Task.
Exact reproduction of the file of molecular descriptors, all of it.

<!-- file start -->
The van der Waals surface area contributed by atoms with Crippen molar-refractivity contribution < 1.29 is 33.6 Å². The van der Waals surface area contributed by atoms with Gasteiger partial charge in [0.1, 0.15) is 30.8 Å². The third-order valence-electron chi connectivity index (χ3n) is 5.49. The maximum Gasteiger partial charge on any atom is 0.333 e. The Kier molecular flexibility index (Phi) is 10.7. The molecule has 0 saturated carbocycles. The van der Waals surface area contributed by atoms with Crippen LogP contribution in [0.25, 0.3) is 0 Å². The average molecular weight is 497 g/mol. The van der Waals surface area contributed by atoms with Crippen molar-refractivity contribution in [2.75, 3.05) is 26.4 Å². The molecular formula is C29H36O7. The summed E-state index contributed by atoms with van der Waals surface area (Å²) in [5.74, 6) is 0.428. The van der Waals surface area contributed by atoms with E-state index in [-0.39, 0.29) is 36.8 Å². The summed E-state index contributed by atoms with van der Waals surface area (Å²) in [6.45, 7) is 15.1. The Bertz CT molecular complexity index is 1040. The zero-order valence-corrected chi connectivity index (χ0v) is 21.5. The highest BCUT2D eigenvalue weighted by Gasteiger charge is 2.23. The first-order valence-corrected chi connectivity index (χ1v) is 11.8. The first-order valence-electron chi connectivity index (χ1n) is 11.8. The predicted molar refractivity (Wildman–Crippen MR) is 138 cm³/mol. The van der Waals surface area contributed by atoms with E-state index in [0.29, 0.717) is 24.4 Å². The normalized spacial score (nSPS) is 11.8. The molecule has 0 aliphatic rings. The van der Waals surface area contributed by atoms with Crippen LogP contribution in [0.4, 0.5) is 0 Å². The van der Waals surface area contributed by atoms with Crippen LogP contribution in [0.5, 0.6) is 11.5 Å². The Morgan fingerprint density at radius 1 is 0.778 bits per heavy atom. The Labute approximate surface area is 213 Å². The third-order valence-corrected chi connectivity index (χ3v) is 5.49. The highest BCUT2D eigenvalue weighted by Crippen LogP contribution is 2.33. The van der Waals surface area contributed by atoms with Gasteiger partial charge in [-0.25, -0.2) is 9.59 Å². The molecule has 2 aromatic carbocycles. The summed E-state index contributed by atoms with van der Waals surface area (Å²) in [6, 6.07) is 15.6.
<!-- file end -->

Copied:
The van der Waals surface area contributed by atoms with Crippen molar-refractivity contribution < 1.29 is 33.6 Å². The van der Waals surface area contributed by atoms with Gasteiger partial charge in [0.1, 0.15) is 30.8 Å². The third-order valence-electron chi connectivity index (χ3n) is 5.49. The maximum Gasteiger partial charge on any atom is 0.333 e. The Kier molecular flexibility index (Phi) is 10.7. The molecule has 0 saturated carbocycles. The van der Waals surface area contributed by atoms with Crippen LogP contribution in [0.25, 0.3) is 0 Å². The average molecular weight is 497 g/mol. The van der Waals surface area contributed by atoms with Crippen molar-refractivity contribution in [2.75, 3.05) is 26.4 Å². The molecular formula is C29H36O7. The summed E-state index contributed by atoms with van der Waals surface area (Å²) in [5.74, 6) is 0.428. The van der Waals surface area contributed by atoms with E-state index in [-0.39, 0.29) is 36.8 Å². The summed E-state index contributed by atoms with van der Waals surface area (Å²) in [6.45, 7) is 15.1. The Bertz CT molecular complexity index is 1040. The zero-order valence-corrected chi connectivity index (χ0v) is 21.5. The highest BCUT2D eigenvalue weighted by Gasteiger charge is 2.23. The first-order valence-corrected chi connectivity index (χ1v) is 11.8. The first-order valence-electron chi connectivity index (χ1n) is 11.8. The predicted molar refractivity (Wildman–Crippen MR) is 138 cm³/mol. The van der Waals surface area contributed by atoms with E-state index in [0.29, 0.717) is 24.4 Å². The normalized spacial score (nSPS) is 11.8. The molecule has 0 aliphatic rings. The van der Waals surface area contributed by atoms with Crippen LogP contribution in [0.4, 0.5) is 0 Å². The van der Waals surface area contributed by atoms with Crippen LogP contribution in [0.5, 0.6) is 11.5 Å². The Morgan fingerprint density at radius 1 is 0.778 bits per heavy atom. The Labute approximate surface area is 213 Å². The third-order valence-corrected chi connectivity index (χ3v) is 5.49. The highest BCUT2D eigenvalue weighted by Crippen LogP contribution is 2.33. The van der Waals surface area contributed by atoms with Gasteiger partial charge in [-0.25, -0.2) is 9.59 Å². The molecule has 2 aromatic carbocycles. The summed E-state index contributed by atoms with van der Waals surface area (Å²) in [6, 6.07) is 15.6.